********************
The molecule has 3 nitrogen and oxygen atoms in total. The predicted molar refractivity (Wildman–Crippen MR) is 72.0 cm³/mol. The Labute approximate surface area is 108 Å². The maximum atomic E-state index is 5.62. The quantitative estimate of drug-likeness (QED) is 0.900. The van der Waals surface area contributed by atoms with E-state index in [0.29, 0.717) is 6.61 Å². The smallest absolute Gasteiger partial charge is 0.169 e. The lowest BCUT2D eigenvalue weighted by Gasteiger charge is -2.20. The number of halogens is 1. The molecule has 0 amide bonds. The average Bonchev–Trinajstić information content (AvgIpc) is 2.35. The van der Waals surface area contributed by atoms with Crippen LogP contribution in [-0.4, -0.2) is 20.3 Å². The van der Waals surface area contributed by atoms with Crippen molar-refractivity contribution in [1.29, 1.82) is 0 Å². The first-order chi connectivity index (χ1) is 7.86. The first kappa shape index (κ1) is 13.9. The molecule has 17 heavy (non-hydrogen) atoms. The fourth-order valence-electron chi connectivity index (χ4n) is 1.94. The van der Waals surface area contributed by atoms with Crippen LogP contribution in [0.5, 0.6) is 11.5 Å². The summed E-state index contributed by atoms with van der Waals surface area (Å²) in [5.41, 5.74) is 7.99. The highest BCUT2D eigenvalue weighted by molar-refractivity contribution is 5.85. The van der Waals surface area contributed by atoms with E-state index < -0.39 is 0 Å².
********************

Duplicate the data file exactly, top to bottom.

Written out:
The molecule has 3 nitrogen and oxygen atoms in total. The predicted molar refractivity (Wildman–Crippen MR) is 72.0 cm³/mol. The Labute approximate surface area is 108 Å². The maximum atomic E-state index is 5.62. The quantitative estimate of drug-likeness (QED) is 0.900. The van der Waals surface area contributed by atoms with E-state index in [0.29, 0.717) is 6.61 Å². The smallest absolute Gasteiger partial charge is 0.169 e. The lowest BCUT2D eigenvalue weighted by Gasteiger charge is -2.20. The number of halogens is 1. The molecule has 0 amide bonds. The average Bonchev–Trinajstić information content (AvgIpc) is 2.35. The van der Waals surface area contributed by atoms with Crippen LogP contribution in [-0.4, -0.2) is 20.3 Å². The van der Waals surface area contributed by atoms with Crippen molar-refractivity contribution in [1.29, 1.82) is 0 Å². The first-order chi connectivity index (χ1) is 7.86. The first kappa shape index (κ1) is 13.9. The molecule has 17 heavy (non-hydrogen) atoms. The fourth-order valence-electron chi connectivity index (χ4n) is 1.94. The van der Waals surface area contributed by atoms with Crippen LogP contribution in [0.5, 0.6) is 11.5 Å². The summed E-state index contributed by atoms with van der Waals surface area (Å²) in [5.41, 5.74) is 7.99. The highest BCUT2D eigenvalue weighted by molar-refractivity contribution is 5.85. The van der Waals surface area contributed by atoms with E-state index < -0.39 is 0 Å².